Senate Bill 11 will be voted on in the upcoming Texas legislative session. The measure has big support.
"This will help prevent tax dollars going into the pockets of drug abusers or drug dealers and instead ensure that this money goes to the people who truly need it," said Governor Perry Tuesday.
"I don't think that anyone should have to submit to any kind of intrusive test unless there's some kind of evidence that they are violating the law," Representative Deshotel said Wednesday.
He says it's not fair to drug test only one group of people receiving government money.
"Then you need to test everyone who gets who gets tax dollars, if that's your reason, well then test yourself , test your business colleagues who get government insured loans, test anybody who gets government dollars," he said.
We went to the Beaumont Health and Human Services office to see what people think.
"If they don't do drugs they shouldn't have a problem with doing a drug test because if you have money to buy drugs you should have money to buy food," one man told us.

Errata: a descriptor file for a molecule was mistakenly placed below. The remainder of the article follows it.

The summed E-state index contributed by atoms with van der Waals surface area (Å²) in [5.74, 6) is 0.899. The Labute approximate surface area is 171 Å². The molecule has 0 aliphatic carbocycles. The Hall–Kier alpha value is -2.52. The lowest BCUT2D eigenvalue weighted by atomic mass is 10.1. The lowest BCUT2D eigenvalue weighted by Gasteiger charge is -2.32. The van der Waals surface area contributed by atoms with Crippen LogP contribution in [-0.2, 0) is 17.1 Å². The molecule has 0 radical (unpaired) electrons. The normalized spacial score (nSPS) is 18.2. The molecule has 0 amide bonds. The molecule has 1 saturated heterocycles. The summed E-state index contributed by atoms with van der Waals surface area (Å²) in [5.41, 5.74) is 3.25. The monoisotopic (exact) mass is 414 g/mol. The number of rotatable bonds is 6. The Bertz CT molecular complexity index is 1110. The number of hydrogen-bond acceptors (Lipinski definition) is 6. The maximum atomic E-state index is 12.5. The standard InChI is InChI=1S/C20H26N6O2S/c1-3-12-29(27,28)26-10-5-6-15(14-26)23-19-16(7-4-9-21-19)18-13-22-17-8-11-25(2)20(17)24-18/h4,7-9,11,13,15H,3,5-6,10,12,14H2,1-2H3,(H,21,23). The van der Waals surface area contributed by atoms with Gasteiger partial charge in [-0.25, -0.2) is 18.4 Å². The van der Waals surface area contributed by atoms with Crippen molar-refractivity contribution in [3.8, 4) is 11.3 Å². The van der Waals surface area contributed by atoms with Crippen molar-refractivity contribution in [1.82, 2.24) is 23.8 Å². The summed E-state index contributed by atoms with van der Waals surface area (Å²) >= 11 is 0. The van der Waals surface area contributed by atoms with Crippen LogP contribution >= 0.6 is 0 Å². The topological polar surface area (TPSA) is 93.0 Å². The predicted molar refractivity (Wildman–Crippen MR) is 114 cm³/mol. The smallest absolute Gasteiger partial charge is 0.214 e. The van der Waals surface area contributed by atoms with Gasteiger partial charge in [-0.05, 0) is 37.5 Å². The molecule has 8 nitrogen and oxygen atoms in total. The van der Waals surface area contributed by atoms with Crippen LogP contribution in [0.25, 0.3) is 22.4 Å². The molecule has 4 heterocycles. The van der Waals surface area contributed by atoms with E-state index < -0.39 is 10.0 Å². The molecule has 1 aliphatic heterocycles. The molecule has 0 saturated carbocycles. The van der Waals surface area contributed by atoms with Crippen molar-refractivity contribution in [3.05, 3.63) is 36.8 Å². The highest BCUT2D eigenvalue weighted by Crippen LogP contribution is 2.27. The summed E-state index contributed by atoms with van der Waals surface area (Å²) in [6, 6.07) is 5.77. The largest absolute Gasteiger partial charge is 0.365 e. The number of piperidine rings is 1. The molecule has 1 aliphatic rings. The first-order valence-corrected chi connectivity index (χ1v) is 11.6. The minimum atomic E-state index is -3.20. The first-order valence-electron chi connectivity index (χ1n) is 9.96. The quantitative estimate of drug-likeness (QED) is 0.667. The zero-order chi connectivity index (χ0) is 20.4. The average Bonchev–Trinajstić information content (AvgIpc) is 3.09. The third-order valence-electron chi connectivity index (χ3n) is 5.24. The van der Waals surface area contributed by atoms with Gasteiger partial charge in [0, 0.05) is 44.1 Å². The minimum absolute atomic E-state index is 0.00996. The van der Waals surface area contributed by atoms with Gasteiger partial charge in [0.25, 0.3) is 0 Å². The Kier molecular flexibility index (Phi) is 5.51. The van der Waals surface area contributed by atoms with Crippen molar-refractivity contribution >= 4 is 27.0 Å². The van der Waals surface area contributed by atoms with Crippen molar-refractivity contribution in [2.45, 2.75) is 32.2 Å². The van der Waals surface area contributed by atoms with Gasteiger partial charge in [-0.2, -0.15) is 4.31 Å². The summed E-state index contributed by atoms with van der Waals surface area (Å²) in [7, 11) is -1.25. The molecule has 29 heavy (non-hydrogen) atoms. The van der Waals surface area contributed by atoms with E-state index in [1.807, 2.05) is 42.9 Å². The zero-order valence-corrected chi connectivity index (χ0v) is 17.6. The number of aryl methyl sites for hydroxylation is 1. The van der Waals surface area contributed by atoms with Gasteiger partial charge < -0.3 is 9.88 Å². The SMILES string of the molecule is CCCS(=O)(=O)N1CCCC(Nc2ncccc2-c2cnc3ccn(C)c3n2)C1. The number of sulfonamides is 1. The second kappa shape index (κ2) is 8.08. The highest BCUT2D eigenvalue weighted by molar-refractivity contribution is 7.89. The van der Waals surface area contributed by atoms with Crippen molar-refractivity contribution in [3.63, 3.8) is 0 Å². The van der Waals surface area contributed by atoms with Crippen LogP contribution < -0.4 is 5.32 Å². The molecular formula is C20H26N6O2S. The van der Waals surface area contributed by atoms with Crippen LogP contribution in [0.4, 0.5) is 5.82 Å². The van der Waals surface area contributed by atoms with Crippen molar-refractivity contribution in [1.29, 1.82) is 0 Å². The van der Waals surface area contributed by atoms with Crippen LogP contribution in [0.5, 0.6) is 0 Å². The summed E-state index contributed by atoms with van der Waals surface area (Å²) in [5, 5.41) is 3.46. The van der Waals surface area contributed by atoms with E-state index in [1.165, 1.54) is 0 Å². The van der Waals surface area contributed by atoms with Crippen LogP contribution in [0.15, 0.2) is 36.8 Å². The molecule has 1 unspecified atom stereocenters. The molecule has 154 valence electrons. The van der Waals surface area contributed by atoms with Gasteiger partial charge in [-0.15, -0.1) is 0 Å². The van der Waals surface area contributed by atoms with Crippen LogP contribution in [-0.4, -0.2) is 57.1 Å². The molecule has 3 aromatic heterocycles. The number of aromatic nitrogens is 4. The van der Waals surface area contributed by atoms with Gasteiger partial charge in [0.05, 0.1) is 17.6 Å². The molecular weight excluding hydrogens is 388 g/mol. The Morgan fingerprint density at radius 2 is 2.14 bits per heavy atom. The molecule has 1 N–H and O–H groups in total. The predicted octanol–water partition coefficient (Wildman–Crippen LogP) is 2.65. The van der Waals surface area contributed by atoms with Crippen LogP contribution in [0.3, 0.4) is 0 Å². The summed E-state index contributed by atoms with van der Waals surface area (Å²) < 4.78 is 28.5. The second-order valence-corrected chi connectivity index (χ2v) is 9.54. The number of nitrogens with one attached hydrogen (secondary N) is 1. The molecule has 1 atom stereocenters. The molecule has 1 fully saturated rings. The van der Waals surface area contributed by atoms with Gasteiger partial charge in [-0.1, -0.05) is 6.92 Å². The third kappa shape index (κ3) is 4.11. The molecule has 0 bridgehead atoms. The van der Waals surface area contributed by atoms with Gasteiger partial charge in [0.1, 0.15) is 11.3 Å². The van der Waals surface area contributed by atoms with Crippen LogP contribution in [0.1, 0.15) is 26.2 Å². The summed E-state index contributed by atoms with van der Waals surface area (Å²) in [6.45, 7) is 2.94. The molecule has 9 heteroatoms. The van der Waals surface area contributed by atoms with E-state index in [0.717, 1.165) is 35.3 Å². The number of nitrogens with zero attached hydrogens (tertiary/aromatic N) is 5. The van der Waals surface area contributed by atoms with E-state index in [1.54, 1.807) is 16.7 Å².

One woman who disagreed said, "There are still good people that work full time, and still have to depend on the government for help, but they still do drugs."
What about Deshotel's suggestion of having elected officials submit to drug tests?
"It's up to us as the people, we elect them, to make sure that they are upholding that oath and doing everything that's morally correct," another woman told us.
Representative Deshotel says the bill is not cost effective either. He says between 2007 and 2010, Texas spent millions of dollars testing more than 51,000 student athletes for drugs, only 21 of which tested positive.
The bill will not reach the House floor for discussion until late February or early March.